Did you know that old phones are being used for tropical rainforest surveillance?

Did you know that old phones are being used for tropical rainforest surveillance?
We all live on the same planet and suffer the global consequences of deforestation. Cutting hectares of forest down is the second largest source of carbon dioxide in the atmosphere, right after fossil fuel combustion. As a consequence of making forests disappear each year, the world is facing a biodiversity crisis, suffering hundreds of losses in animal and plant species, along with increasingly extreme droughts and floods.

Surprisingly, though, phones can help in battling deforestation, even if they are the kind of product one can hardly slap the "environmentally friendly" tag onto. A noble organisation by the name of Rainforest Connection happily takes our old phones and puts them in charge of guarding the Amazon rainforest! How so? Well, it turns out a band of smartphone bandits given a second chance at life is the simplest, least expensive way of tackling this complex task. Eligible handsets are fit with solar panels for charging, have a custom app installed, and get thrown out in the wild to generate real-time data on deforestation activity!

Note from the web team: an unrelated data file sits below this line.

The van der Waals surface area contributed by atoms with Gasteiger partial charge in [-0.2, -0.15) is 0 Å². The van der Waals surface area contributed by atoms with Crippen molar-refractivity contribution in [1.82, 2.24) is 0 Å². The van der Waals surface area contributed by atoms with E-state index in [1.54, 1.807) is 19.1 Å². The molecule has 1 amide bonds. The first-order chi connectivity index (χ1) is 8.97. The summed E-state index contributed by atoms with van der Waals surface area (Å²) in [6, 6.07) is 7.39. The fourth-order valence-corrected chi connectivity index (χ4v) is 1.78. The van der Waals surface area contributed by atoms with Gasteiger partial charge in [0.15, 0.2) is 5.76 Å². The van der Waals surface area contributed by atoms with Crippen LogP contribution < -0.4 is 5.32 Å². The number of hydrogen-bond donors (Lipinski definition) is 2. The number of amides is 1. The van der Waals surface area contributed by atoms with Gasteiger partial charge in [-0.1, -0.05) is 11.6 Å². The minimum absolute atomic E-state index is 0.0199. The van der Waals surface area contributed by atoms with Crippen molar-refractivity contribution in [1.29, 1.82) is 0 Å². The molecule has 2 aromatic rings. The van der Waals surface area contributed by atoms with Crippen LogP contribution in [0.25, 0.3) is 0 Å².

The application uses the phones' built-in microphones to monitor audio frequencies across a given area and recognize incriminating sounds, such as chainsaw noise. Detected sounds are immediately transmitted to a connected central database while authorities roaming the forest get signaled about the situation. Thanks to our phones, rainforest surveillance becomes a low-cost, crowd-sourced, and scalable endeavor. It's really a thing of beauty!

Best of all, you can actually help out the good people at Rainforest Connection by donating your old phone. Check out their website or Facebook page for more details about that. Moreover, the initiative, which was funded via Kickstarter last year, has promised its backers to start delivering real-time audio streams from the rainforest, and to start generating digital maps of protected areas in the near future. Great stuff!

source: Rainforest Connection

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